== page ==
One of the biggest perks of her fashion blog are that it has opened the door to meeting other interesting people in the field.
“One of the best highlights for me is having the opportunity to meet so many cool people. I’ve been able to meet Judy Becker, Lisa Tant of Flare Magazine and Adrian Mainella from Fashion File. Being able to meet these people and talk to them, when I’ve looked up to them for so long, is an amazing experience, whether they’ve seen my blog or not,” she said.
Armani Exchange has just opened a new store in Oakridge and, of course, Lovenmark is going to be at the grand opening.
“They dressed me for it, so I’m going to wear Armani and promote the brand,” she said. “I really like working tandem with brands like that. For them, it’s good to have someone wearing their brand who blogs about it all the time and, of course, I like it because it builds my credibility. It shows that I’m working with established brands.”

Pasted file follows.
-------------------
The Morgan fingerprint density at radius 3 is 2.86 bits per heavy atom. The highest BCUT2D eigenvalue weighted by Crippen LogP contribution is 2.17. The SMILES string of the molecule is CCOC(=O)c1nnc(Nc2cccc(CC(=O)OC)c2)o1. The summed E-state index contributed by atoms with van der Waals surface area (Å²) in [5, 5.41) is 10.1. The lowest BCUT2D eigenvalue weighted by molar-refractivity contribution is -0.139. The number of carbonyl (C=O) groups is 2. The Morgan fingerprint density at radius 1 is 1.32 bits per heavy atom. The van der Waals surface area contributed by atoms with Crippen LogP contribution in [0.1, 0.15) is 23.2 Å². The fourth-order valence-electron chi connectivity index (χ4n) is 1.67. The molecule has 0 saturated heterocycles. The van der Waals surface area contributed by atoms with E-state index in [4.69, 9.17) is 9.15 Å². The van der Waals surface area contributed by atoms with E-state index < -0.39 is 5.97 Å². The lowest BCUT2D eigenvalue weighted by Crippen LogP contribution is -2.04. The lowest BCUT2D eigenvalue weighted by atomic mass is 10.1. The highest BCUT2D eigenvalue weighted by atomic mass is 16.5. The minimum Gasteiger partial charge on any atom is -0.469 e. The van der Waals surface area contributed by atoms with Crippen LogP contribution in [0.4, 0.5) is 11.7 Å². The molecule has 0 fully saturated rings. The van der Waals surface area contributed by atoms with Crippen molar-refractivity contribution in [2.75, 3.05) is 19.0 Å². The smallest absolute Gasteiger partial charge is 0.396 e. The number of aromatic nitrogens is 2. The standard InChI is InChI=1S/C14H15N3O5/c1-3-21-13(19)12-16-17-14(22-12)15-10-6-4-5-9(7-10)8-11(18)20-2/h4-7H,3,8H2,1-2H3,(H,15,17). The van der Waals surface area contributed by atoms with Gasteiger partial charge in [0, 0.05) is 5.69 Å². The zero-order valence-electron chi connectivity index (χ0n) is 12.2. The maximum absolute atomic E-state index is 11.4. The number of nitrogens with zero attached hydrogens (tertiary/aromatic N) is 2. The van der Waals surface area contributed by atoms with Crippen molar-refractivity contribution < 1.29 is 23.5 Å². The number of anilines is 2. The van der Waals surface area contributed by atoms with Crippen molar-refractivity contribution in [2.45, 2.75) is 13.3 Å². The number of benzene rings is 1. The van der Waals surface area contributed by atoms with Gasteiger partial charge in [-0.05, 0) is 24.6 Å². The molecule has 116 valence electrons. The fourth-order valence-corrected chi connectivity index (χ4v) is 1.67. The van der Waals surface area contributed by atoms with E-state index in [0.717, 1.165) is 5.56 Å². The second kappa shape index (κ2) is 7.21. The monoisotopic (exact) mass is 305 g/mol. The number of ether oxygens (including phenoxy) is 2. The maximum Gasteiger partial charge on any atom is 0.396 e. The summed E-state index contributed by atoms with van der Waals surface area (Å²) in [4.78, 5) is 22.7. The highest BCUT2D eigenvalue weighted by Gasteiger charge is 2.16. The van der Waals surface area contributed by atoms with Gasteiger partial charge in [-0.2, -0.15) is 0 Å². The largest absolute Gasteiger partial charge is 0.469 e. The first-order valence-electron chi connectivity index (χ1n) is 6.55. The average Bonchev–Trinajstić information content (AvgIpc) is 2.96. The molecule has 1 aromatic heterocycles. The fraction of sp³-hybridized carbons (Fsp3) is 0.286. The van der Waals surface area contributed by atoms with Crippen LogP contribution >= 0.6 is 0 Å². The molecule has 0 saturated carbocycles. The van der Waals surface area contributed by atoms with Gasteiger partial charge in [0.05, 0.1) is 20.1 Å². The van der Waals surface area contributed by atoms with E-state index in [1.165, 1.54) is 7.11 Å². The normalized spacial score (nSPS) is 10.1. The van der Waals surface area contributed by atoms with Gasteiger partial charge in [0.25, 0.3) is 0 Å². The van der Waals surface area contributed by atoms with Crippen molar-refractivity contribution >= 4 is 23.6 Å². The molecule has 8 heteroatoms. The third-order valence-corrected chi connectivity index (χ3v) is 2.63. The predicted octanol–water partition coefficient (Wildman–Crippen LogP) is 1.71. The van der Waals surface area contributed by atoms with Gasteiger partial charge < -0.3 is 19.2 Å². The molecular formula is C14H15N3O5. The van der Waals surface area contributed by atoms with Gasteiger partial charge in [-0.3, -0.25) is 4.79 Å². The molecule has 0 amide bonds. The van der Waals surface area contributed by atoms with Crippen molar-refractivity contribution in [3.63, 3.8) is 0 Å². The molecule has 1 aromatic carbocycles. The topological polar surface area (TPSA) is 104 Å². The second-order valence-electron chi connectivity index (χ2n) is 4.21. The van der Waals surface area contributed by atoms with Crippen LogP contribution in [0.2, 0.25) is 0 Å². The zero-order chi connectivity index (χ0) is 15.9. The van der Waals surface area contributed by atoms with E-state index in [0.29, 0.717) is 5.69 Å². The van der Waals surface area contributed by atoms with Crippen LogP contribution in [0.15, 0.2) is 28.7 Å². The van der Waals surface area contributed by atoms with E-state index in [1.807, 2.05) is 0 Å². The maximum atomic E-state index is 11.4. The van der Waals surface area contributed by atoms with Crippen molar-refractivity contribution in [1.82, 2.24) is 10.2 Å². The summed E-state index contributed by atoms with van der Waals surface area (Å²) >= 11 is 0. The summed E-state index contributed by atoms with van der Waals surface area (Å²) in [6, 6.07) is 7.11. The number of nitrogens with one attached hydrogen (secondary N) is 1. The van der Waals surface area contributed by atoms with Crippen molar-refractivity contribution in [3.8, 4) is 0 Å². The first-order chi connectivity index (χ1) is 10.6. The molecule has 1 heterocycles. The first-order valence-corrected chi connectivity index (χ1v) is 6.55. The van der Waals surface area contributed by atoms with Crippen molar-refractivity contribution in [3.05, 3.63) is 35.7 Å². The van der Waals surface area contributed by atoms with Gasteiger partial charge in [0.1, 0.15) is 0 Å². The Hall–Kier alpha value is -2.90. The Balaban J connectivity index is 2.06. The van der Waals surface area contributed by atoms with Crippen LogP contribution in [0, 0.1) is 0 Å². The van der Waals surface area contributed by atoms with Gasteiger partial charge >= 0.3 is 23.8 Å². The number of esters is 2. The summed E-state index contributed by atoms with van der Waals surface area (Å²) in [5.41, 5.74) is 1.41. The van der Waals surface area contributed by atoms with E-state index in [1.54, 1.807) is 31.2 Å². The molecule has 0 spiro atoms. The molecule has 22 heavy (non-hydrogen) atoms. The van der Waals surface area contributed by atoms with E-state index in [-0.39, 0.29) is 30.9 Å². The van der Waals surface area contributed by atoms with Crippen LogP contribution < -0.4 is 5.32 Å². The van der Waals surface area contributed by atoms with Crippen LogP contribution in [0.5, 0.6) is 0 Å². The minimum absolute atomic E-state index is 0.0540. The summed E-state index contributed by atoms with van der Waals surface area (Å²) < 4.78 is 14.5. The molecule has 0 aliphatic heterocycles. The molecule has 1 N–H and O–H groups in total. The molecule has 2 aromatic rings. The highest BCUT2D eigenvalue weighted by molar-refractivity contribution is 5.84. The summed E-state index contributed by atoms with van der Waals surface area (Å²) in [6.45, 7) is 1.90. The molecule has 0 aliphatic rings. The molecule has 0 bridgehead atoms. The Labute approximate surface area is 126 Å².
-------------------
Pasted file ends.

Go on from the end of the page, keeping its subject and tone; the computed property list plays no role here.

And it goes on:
Of all the opportunities Lovenmark has had available to her in the fashion industry, she said it’s all because of Style Struck.
Kwantlen’s brass ensemble played pieces by Beethoven, Mozart, Verdi and others as part of Music at Midweek, on Wednesday, Nov. 5 at Kwantlen’s Langley campus.
The ensemble — four trumpets, two French horns, two trombones and a tuba — had been preparing for the performance since September under conductor Thomas Shorthouse, principal trumpet with the Vancouver Opera Orchestra.
“He, being a trumpet player, he’s the trumpet teacher, so any trumpet players here get one-on-one lessons with him,” said Adam Junk, one of the four trumpeters.
Junk wrote an arrangement specifically for the performance, called Papa Tom’s Pizzeria. The piece featured excerpts from the Godfather theme and other Italian-flavoured songs.